The Chicago Tribune's Clarence Page looks at the many flip-flops of everyone's favorite Democratic General with presidential aspirations and asks, "Will the real Wesley Clark please stand up?" LINK
The Boston Globe has the knocks on Clark from his peers on the Sunday shows. LINK
The Washington Times ' Ralph Z. Hallow furthers the Clark-as-placeholder-for-Hillary theory, Noting that given Clark's popularity, if he was encouraged to run as a placeholder or possible running mate, there's little incentive or chance to get him to step down. LINK
With echoes of Eisenhower's vow to go to Korea, General Wesley Clark told a New Hampshire audience that if he were elected president he would "go to Iraq myself personally and I would develop an exit strategy that gives us a success and lets us downsize our commitment there." LINK
Asked what would he do about Iraq if elected president today, Clark said he would "change the Secretary of Defense."
The Washington Post 's Bradley Graham reports on Clark's new book, in which he "accuses the Bush administration of carrying out a wrenching turn in U.S. foreign policy away from traditional American principles." LINK
The Washington Times ' editorial board calls Clark another tax-and-spend Democrat. LINK
From ABC News' Clark campaign reporter Deborah Apton:
"It's been a weekend of "firsts" for General Clark The Candidate: his first trip to New Hampshire where he gave his first town hall and held his first real rally; his first trip to Washington DC; his first visit to his new campaign headquarters in Little Rock; and his first introductions to many of the people working on his budding staff."
"The grace period on Gen. Clark's 'up from the bootstraps' campaign is coming to an end. The once personable, press-friendly General is holding back from the press, presumably under advice from his advisers and press secretary. And many people-press and citizens-alike are wondering when will he be available for questions?"
"Only once was there a press availability this weekend after the town hall forum Friday evening, but it only allowed for three questions before The General was ushered into his three-car caravan."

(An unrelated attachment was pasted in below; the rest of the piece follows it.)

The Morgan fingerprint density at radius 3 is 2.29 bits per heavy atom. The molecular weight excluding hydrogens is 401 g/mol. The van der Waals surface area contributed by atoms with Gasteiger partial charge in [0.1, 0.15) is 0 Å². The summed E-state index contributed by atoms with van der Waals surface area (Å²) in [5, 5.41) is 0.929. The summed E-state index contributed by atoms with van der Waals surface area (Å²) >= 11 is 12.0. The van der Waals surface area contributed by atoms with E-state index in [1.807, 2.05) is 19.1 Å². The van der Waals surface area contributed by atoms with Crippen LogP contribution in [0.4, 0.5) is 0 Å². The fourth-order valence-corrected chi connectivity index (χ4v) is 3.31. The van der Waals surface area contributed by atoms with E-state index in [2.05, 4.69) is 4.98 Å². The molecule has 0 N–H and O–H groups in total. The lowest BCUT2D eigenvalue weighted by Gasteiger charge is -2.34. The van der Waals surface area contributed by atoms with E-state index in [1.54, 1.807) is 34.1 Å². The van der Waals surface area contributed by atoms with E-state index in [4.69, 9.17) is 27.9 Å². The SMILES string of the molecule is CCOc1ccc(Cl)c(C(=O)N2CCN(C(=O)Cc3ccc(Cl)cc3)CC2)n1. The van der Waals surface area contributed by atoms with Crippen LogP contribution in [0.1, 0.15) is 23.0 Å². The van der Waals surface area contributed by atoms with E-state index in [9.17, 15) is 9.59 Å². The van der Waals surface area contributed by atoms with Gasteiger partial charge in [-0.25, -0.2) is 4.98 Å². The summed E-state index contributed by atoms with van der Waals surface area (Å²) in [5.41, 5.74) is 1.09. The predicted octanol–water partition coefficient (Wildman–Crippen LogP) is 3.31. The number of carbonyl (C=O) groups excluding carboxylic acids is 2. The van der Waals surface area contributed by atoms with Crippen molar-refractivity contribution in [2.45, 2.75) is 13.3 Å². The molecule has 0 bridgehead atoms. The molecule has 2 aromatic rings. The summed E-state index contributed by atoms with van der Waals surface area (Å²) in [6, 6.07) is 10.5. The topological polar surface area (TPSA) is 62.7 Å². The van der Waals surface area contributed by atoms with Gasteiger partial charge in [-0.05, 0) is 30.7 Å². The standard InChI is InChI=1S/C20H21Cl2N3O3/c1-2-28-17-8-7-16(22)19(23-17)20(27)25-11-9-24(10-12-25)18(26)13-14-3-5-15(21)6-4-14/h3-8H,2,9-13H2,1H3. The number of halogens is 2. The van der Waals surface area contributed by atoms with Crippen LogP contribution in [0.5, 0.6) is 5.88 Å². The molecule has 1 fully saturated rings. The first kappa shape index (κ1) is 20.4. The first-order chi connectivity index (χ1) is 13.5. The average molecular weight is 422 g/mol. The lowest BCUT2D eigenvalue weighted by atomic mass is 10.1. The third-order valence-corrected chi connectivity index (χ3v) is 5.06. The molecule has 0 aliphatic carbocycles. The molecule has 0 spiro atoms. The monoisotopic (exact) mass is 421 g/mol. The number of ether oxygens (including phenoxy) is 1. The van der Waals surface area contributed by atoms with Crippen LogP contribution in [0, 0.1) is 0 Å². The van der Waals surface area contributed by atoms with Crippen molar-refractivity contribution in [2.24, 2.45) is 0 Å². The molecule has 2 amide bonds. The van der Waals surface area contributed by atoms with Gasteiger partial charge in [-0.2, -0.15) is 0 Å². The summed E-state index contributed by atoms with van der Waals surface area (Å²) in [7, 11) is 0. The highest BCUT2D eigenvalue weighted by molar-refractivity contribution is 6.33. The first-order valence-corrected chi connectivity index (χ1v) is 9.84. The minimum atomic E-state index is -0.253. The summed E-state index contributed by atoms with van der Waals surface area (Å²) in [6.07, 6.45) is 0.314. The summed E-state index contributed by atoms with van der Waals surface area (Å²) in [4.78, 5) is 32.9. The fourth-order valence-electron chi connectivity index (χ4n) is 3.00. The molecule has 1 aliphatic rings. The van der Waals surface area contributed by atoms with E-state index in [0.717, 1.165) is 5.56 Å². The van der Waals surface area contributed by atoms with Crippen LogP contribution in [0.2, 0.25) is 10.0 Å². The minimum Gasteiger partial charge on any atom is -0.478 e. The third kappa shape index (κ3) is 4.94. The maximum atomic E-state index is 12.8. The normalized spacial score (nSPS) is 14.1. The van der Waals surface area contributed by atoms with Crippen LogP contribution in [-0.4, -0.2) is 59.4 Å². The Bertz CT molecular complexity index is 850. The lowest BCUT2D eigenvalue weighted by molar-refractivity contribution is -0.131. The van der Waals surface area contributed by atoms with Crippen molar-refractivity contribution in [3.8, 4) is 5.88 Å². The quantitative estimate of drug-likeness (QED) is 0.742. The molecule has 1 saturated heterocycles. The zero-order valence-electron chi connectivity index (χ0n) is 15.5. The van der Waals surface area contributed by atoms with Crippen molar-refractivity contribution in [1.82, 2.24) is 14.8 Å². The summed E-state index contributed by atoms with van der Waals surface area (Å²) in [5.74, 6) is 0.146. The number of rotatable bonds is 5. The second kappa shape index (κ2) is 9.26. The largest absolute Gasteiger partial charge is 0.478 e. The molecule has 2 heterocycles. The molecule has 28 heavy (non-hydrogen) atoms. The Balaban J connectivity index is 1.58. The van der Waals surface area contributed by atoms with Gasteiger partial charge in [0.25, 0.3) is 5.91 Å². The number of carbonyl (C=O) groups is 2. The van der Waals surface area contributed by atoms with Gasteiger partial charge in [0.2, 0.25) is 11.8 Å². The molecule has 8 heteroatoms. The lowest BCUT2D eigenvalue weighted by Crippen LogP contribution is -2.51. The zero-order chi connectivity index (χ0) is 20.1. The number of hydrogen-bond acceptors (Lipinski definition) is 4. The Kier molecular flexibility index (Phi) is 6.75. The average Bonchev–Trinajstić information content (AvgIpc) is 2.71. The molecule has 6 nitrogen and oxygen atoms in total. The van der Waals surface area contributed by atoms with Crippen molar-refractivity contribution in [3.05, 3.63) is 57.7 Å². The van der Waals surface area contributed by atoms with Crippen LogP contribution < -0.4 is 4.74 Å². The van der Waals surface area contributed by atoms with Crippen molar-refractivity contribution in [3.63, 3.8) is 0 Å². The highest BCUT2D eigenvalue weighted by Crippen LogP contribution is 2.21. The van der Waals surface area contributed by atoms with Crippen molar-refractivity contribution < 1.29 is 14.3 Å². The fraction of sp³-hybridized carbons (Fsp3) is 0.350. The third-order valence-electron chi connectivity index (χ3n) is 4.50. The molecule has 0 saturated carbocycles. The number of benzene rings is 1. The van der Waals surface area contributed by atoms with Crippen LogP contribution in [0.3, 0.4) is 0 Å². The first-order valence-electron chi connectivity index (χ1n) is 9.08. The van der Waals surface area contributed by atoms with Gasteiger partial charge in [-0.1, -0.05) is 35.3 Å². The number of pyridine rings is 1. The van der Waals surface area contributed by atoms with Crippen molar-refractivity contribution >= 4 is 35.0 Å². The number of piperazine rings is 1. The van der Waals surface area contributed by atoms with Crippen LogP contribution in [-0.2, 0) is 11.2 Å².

"In other inaccessible campaign moments … The General attended a house party hosted by Mary and John Rauh in New Castle --a popular stop for many candidates who are invited to briefly explain their platform. While most other candidates speak for 30 minutes and then take questions from the audience of about 60 people, The General spoke for only 20 minutes and walked off the patio to shake hands. It was only after a few people complained to him that he took questions. And, at one point, a reporter raised his hand to ask a question and General Clark gently refused to answer, saying he was hearing from 'the people.'"
With the amazing (some say: "sexist") subhead "C.L., This Is Not About You," the Washington Post 's Sunday Pol Notes column had this:
"Only a couple of weeks after former Gore strategist Chris Lehane quit the Kerry campaign, Lehane's wife, San Francisco lawyer Andrea Evans, has agreed to work for Wesley K. Clark's campaign. Evans will serve as a liaison between the communications and policy shops in Clark's nascent campaign in Little Rock; there, she'll join Mary Jacoby, who quit her job with the St. Petersburg Times's Washington bureau last week to be a Clark spokeswoman." LINK